Caller ID in a Nutshell

Caller ID, better known as CNAM Storage, is the process of taking a short title or company name and registering it into the national CNAM database. This is done so that whenever an outbound call is made from that number, the registered name is displayed on the receiving sides telephone or SIP device.

Now at this point you may be wondering how Caller ID registration actually works and I must admit, it’s a bit simpler than one would assume. While each carrier has their own way of handling the registration process between you (the consumer) and themselves, it generally boils down to the following: The customer puts in the request with their provider and in turn their provider would put in the request to whichever of the major Caller ID vendors they use. This vendor takes the registration information and places it into their database. From here on anyone that also uses this vendor would pull the information as needed.

So now you have your new Caller ID listing and you are ready to get started on making calls on behalf of either yourself or your company. But what happens when you call out and your number is returning incorrect information! As stated earlier in this article, the Caller ID name has been registered with your carrier and likewise their vendor, but it’s still not coming in correctly. This is generally where most people will encounter issues with their CNAM service. While the information has been registered correctly there are two things you will need to take into consideration: The first being that CNAM is limited to 15 characters (including spaces) so if your Caller ID is getting cut off this would be why. The other issue that can occur would be that the wrong information is being displayed. This is not an uncommon outcome after CNAM has been updated. More often than not this is due to the party receiving the call not having the correct records in place.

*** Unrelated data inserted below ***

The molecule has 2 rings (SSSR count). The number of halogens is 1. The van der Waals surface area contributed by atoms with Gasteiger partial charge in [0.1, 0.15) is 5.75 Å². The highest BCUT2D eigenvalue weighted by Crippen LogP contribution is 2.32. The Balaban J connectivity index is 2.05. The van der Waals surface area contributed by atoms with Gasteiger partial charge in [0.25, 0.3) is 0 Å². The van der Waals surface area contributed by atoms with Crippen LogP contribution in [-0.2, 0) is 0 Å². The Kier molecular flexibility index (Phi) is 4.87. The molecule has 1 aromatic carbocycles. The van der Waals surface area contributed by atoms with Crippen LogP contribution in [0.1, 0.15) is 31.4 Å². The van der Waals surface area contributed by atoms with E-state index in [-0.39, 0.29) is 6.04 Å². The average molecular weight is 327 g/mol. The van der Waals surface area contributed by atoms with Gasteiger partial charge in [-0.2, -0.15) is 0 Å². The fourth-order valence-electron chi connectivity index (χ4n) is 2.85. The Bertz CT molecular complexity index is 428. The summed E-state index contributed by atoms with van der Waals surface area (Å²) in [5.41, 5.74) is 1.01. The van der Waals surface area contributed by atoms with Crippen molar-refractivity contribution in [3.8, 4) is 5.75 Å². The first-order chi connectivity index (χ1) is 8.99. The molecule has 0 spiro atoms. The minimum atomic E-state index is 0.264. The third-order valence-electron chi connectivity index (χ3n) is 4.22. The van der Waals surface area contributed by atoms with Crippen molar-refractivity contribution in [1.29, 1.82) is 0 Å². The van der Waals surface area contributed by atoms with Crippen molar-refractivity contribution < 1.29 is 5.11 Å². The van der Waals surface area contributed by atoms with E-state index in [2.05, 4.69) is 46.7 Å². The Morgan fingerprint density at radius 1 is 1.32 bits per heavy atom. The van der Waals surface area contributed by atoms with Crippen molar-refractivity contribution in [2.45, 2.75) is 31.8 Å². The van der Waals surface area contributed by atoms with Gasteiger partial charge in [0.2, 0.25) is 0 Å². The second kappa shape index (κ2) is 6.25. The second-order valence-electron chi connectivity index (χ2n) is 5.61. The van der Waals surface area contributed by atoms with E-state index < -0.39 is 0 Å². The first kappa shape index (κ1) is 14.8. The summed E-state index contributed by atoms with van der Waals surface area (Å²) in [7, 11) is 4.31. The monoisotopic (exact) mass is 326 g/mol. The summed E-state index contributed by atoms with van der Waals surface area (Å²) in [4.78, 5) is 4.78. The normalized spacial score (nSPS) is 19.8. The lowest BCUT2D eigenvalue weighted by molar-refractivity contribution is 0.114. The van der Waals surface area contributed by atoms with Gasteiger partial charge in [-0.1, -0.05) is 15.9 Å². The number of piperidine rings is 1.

The main thing you want to keep in mind is that when a call is initiated there are two parties – the sending side and the receiving side. Now while the sending side would be responsible for making sure that the Caller ID is registered with their vendor, it would be the receiving side’s responsibility to perform what we would call the CNAM dip. The CNAM dip should be performed on any call into a number that supports the Caller ID feature. It would consist of the receiving side’s carrier taking the number the call is coming from and checking it either directly with their provider, or checking from a cached database that contains the name and number listings for caller ID.

Now in order to fix this, the first thing you would want to do would be to call your vendor and verify that the number is correctly registered. If the number is found to be registered correctly the receiving party would need to reach out to their provider to have this corrected. While this can be rather difficult at times this is generally the only way to handle this issue as most carriers would not make a change for someone that is not a customer of theirs. Once the receiving party has updated their database, the issue will be resolved. This is Caller ID Storage in a nutshell.

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